39584 - Introduction to Etruscology (1)

Course Unit Page


This teaching activity contributes to the achievement of the Sustainable Development Goals of the UN 2030 Agenda.

Quality education

Academic Year 2021/2022

Learning outcomes

By the end of the course students will know the rudiments of Etruscan history and civilization and the various kinds of source needed to reconstruct these, as well as how the Etruscan world typically relates to other cultures. They will speak and write using the appropriate terminology, and be able to describe and illustrate the various aspects of cultural encounters (connection, hybridization, conflict). They will have learnt to listen, understand and debate respectfully with different cultures and viewpoints, and spot tie-ups among different disciplines.

Course contents

During the starting lecture, the teacher will give advice on the studying, will explain the exam carrying out and will give the outlines of the basic elements of the discipline, in order to fill in possible gaps in students' knowledge.

Etruscans and the Italic peoples: Ancient Italy between Bronze Age and Iron Age. Transition from the protovillanovian to the villanovian period; transformations of the population, origin of the proto-urban centres and “formation” of the Etruscan ethnos. Cultures, languages and peoples of the pre-roman Italy. Etruscans and their relationships with the other italic peoples: commercial exchanges and cultural connections. Cultural and chronological periods.

History and culture of the Etruscans Culture: The Villanovian period (IX-VIII c. BCE): from the hut to the house and from the village to the town; the early forms of social and political organization. The Orientalising period (VIII-VII c. BCE): the rise and consolidation of the aristocracy; the culture of the princes; palaces and big funerary architecture; different expressions of the aristocratic ideology. The Archaic period (VI c. BCE): the end of the aristocracies and coming of the demos; big works of urban monumentalising; cities and their harbours; relations with the oriental Greek Culture. The Classic period (V-IV c. BCE): the dominance of the inner Etruria and the crisis of the coastal Etruria; the artistic issue and the relationships with Greece. The Hellenistic period (IV-III c. BCE): the great “crisis” of the Fourth Century and the return of aristocracies; the relations with Macedonia and Magna Graecia and last great season of the Etruscan culture. Conflict with Rome and decline of the Etruscans.   


All the books are available at the library of the Department of History, Cultures and Civilization - Archaeology section, Piazza S. Giovanni in Monte, 2 Bologna.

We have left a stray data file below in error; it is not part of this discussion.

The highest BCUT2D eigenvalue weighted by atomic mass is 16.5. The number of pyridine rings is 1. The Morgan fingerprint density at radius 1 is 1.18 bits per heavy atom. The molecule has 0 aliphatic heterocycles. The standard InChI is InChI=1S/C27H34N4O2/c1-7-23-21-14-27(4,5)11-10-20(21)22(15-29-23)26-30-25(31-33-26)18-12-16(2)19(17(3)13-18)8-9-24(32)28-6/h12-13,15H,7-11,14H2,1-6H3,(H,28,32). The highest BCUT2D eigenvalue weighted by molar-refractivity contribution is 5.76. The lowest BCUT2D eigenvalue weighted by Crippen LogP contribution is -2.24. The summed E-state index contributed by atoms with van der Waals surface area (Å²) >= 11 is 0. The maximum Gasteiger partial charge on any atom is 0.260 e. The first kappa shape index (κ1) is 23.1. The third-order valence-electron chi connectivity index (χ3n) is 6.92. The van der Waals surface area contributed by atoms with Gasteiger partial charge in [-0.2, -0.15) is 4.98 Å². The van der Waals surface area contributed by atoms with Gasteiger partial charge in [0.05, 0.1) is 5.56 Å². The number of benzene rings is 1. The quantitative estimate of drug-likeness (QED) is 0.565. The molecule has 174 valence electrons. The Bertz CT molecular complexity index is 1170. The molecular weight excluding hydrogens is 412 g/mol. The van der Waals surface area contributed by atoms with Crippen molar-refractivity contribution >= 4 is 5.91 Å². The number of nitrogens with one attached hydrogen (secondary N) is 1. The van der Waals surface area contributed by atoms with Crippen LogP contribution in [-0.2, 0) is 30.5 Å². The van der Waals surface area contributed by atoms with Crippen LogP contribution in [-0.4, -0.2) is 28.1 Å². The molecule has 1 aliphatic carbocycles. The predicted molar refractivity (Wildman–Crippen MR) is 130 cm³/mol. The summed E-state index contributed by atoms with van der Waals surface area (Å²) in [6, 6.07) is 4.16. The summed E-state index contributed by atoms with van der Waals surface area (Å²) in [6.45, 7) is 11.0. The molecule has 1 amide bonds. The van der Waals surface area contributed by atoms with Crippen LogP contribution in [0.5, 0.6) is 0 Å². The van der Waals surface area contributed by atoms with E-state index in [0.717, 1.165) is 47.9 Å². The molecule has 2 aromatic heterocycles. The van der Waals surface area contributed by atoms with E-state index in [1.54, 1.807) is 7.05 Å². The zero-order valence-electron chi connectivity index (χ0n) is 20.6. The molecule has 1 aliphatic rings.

Those students attending classes:

1) G. Bartoloni (a cura di), Introduzione all'Etruscologia, Hoepli, Roma 2012.

2) G. Camporeale, Gli Etruschi. Storia e civiltà, Parte Seconda Le città (Quarta edizione), Novara, UTET, 2015, pp. 247-488.

Those students not attending classes, also one of these books:

- G. Colonna, Urbanistica e architettura, in AA.VV., Rasenna. Storia e civiltà degli Etruschi (a cura di G. Pugliese Carratelli), Milano 1987, pp. 371-530.

- G. Camporeale, Gli Etruschi. Storia e civiltà, Parte Prima La civiltà etrusca (Quarta edizione), Novara, UTET, 2015, pp. 17-243.

- Gli Etruschi. Una nuova immagine (a cura di M. Cristofani), Firenze 1972 (o ristampe successive).

- Gli Etruschi (Catalogo della mostra, Venezia 2000), Cinisello Balsamo 2000.

For Erasmus students are also available books in english, french, german, spanish languages. 

Teaching methods

Teaching method consists in face-to-face lectures. All those students who may be concerned will have the chance to supplement the lectures of the course with practice in laboratory among the didactic proposals of the Department of Archaeology relatively in particular to the possibility of excavations in the Etruscan site of Marzabotto and the opportunity of studying, cataloguing and drawing archaeological items.

Assessment methods

The exam consists on an oral examination, during which the teacher is going to ask questions, related to those topics illustrated and debated at lectures and/or found in the bibliography.

The assessment of students is based on their ability to refer the acquired knowledge by using the field-specific terminology and by framing consistently a specific topic in its related period.

Those students who demonstrate to have a systematic perspective of topics covered during lectures and/or in the above-mentioned bibliography, mastering them critically, also by using field-specific terms, will be given a mark of excellence. A mnemonic knowledge of the subject with the ability to sinthetize/analize, with correct, although not always field-specific command of the language will be rewarded with a 'fair' mark. Those students who demonstrate minimal knowledge of the subject, showing gaps and/or inappropriate command of the specific language will be given a pass mark or just above the pass mark. Significant knowledge gaps, insufficient field-specific language, lack of those abilities to frame correctly the covered topics and to orientate themselves among the bibliographical materials will not be given a pass mark.

Teaching tools

During the lessons visual aids will be widely used, especially slides and projections from computer. Explanatory paper materials, concerning specific subjects of the course, will be handed out in classroom

Office hours

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